You should consider many factors in deciding how much money to transfer to your pet trust. These factors include the type of animal, the animal’s life expectancy, the standard of living you wish to provide for the animal, the need for potentially expensive medical treatment, and whether the trustee is to be paid for his or her services.Adequate funds should also be included to provide the animal with proper care, be it a pet-sitter or a professional boarding business, when the caretaker is on vacation, out-of-town on business, receiving care in a hospital, or is otherwise temporarily unable to provide personal care for the animal. You should avoid transferring an unreasonably large amount of money or other property to your pet trust because such a gift is likely to encourage your heirs and beneficiaries to contest the trust. If the amount of property left to the trust is unreasonably large, the court may reduce the amount to what it considers to be a reasonable amount.
Some examples of the types of instructions you may wish to provide are:
  • Food and diet.
  • Daily routines.
  • Toys.
  • Crates.
  • Grooming.
  • Socialization.
  • Medical care, including preferred veterinarian.
  • Compensation, if any, for the caretaker.
  • Method the caretaker must use to document expenditures for reimbursement.
  • Whether the trust will pay for liability insurance in case the animal bites or otherwise injures someone.
  • How the trustee is to monitor caretaker’s services.
  • How to identify the animal.
  • Disposition of the pet’s remains, e.g., burial, cremation, memorial, etc.
The trustee is typically either a trust company or a family member or other individual you trust to manage your property prudently and make sure the beneficiary is doing a good job taking care of your pet. A family member or friend may be willing to take on these responsibilities at little or no cost. However, it may be a better choice to select a professional trustee that has experience in managing trusts even though a trustee fee will need to be paid.If you do name an individual, you should name at least one, and preferably two or three, alternate trustees in case your first choice is unable or unwilling to serve as a trustee. You probably also want to check with the person(s) beforehand to be sure the person(s) you name as your trustees will be willing to do the job when the time comes.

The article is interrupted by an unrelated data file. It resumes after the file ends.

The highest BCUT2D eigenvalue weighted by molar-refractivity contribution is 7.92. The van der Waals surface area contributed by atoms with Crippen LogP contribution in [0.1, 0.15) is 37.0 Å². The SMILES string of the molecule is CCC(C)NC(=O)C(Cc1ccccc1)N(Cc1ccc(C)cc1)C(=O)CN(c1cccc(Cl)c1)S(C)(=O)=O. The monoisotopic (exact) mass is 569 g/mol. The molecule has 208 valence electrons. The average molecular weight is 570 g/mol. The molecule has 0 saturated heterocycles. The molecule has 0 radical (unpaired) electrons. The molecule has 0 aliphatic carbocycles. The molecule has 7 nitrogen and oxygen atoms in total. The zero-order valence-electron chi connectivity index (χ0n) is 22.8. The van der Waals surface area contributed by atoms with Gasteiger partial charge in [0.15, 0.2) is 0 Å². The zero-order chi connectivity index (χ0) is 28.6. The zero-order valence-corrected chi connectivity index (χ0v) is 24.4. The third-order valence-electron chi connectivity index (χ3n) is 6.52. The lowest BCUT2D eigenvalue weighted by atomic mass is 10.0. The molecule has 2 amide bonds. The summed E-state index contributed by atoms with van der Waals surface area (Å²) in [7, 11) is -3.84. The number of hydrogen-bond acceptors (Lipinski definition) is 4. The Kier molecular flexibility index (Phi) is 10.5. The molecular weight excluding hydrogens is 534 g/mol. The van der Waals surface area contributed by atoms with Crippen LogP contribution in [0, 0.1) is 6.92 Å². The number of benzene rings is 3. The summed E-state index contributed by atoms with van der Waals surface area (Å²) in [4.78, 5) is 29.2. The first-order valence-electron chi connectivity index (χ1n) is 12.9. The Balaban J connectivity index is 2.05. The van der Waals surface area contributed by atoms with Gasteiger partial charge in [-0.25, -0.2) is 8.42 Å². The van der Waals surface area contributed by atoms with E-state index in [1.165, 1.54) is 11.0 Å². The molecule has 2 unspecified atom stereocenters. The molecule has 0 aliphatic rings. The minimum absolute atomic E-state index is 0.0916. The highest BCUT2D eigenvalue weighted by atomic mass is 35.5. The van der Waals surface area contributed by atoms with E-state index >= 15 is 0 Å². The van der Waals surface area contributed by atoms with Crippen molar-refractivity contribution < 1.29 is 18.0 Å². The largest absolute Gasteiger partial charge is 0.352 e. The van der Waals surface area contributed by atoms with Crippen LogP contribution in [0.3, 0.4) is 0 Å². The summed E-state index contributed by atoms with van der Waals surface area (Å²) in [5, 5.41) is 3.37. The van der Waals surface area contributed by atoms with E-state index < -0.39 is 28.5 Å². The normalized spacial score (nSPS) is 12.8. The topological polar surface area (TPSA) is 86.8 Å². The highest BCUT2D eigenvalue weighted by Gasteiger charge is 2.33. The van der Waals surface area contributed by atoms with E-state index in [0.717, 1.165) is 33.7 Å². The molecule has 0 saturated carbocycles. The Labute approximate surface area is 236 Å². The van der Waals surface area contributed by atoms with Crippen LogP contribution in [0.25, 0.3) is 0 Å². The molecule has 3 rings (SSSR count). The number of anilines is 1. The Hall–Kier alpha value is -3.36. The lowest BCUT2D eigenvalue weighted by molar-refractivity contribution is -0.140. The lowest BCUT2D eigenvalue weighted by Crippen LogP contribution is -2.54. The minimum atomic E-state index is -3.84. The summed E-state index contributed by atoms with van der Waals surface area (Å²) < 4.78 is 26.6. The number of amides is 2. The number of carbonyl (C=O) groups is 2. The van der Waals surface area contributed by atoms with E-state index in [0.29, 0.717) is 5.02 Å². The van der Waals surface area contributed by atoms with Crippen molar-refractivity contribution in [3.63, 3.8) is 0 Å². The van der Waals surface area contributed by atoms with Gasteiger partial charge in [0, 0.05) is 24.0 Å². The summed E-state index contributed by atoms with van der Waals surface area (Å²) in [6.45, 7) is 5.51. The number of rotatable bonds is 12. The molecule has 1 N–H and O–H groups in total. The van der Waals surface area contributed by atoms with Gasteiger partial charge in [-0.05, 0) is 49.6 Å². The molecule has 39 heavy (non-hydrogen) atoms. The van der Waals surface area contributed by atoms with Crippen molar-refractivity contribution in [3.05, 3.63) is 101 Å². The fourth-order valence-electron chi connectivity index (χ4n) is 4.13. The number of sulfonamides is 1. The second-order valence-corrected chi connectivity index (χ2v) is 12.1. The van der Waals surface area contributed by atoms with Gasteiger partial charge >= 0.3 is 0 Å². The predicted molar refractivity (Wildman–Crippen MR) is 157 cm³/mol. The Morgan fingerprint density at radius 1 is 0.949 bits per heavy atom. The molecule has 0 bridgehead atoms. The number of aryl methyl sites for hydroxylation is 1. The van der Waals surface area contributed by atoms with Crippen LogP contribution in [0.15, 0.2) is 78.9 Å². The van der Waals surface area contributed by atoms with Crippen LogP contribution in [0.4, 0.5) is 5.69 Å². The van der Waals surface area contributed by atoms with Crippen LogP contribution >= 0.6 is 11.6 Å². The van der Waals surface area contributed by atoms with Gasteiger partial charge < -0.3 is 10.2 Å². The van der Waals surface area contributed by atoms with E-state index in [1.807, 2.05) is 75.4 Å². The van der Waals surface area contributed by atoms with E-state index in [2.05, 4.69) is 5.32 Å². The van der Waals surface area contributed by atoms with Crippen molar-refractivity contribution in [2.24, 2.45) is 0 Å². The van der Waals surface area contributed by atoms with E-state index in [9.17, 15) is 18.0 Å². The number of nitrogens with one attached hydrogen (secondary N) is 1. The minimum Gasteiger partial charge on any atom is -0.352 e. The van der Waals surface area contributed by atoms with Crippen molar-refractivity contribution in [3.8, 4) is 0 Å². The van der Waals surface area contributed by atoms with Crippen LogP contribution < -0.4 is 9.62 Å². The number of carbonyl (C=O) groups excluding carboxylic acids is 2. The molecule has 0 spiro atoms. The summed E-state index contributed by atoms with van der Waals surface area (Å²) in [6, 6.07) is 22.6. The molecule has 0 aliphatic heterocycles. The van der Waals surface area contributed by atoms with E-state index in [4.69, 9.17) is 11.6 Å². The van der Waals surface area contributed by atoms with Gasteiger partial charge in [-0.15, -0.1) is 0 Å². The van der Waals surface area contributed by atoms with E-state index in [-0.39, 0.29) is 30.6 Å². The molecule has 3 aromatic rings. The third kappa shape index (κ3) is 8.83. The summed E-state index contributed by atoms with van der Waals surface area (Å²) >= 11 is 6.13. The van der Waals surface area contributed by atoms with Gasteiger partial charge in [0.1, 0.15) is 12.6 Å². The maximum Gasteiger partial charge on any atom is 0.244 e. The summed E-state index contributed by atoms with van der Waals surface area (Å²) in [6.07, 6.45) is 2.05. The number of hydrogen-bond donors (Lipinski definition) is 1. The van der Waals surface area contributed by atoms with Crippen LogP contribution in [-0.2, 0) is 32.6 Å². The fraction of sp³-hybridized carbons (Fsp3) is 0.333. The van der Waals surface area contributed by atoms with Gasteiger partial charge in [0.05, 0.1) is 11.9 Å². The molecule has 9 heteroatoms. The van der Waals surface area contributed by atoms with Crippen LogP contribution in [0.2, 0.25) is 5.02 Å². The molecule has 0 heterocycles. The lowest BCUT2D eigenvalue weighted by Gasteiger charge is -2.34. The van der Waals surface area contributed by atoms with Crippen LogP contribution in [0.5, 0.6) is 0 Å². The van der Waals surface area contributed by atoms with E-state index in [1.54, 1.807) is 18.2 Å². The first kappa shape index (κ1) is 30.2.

You should name a “remainder beneficiary” — a person or organization to receive any remaining trust property after your pet dies. Note that it is not a good idea to name the caretaker or trustee because then the person has less of an incentive to keep your pet alive. Many pet owners elect to have any remaining property pass to a charitable organization that assists the same type of animal that was covered by the trust.
If no money remains in the trust, the trustee will not be able to pay for your pet’s care. Perhaps the caretaker will continue to do with his or her own funds. If the caretaker is unwilling or unable to do so, you should indicate in your trust the person or organization to whom you would like to donate your pet. In my practice, we typically name Friends of Homeless Animals of Northern Virginia — — as the caretaker of last resort.